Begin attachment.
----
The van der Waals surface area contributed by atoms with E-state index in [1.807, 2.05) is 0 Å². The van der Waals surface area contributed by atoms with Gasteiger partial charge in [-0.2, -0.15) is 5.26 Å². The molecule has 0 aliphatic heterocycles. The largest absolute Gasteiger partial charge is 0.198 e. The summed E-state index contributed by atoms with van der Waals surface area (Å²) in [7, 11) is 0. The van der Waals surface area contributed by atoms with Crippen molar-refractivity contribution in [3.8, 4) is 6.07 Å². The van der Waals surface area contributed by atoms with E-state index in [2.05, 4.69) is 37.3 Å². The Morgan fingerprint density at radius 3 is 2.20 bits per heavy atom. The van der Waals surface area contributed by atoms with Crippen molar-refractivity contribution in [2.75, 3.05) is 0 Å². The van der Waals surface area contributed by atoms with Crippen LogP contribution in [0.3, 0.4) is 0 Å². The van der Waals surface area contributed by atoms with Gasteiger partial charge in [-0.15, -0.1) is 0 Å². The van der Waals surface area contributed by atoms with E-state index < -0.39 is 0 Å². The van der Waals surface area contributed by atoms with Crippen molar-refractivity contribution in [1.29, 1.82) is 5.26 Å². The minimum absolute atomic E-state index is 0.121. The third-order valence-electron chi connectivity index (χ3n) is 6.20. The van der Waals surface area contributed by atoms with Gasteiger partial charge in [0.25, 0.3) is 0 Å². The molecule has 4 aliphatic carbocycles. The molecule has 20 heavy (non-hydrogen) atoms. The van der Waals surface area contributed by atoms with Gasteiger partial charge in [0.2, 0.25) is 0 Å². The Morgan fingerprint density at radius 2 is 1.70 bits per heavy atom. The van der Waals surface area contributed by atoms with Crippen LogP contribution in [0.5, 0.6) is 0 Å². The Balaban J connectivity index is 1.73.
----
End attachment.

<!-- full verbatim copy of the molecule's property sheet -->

The van der Waals surface area contributed by atoms with E-state index in [1.807, 2.05) is 0 Å². The van der Waals surface area contributed by atoms with Gasteiger partial charge in [-0.2, -0.15) is 5.26 Å². The molecule has 0 aliphatic heterocycles. The largest absolute Gasteiger partial charge is 0.198 e. The summed E-state index contributed by atoms with van der Waals surface area (Å²) in [7, 11) is 0. The van der Waals surface area contributed by atoms with Crippen molar-refractivity contribution in [3.8, 4) is 6.07 Å². The van der Waals surface area contributed by atoms with E-state index in [2.05, 4.69) is 37.3 Å². The Morgan fingerprint density at radius 3 is 2.20 bits per heavy atom. The van der Waals surface area contributed by atoms with Crippen molar-refractivity contribution in [2.75, 3.05) is 0 Å². The van der Waals surface area contributed by atoms with Crippen LogP contribution in [0.3, 0.4) is 0 Å². The van der Waals surface area contributed by atoms with Gasteiger partial charge in [-0.15, -0.1) is 0 Å². The van der Waals surface area contributed by atoms with E-state index < -0.39 is 0 Å². The van der Waals surface area contributed by atoms with Crippen molar-refractivity contribution in [1.29, 1.82) is 5.26 Å². The minimum absolute atomic E-state index is 0.121. The third-order valence-electron chi connectivity index (χ3n) is 6.20. The van der Waals surface area contributed by atoms with Gasteiger partial charge in [0.25, 0.3) is 0 Å². The molecule has 4 aliphatic carbocycles. The molecule has 20 heavy (non-hydrogen) atoms. The van der Waals surface area contributed by atoms with Gasteiger partial charge in [0.2, 0.25) is 0 Å². The Morgan fingerprint density at radius 2 is 1.70 bits per heavy atom. The van der Waals surface area contributed by atoms with Crippen LogP contribution in [0.5, 0.6) is 0 Å². The Balaban J connectivity index is 1.73.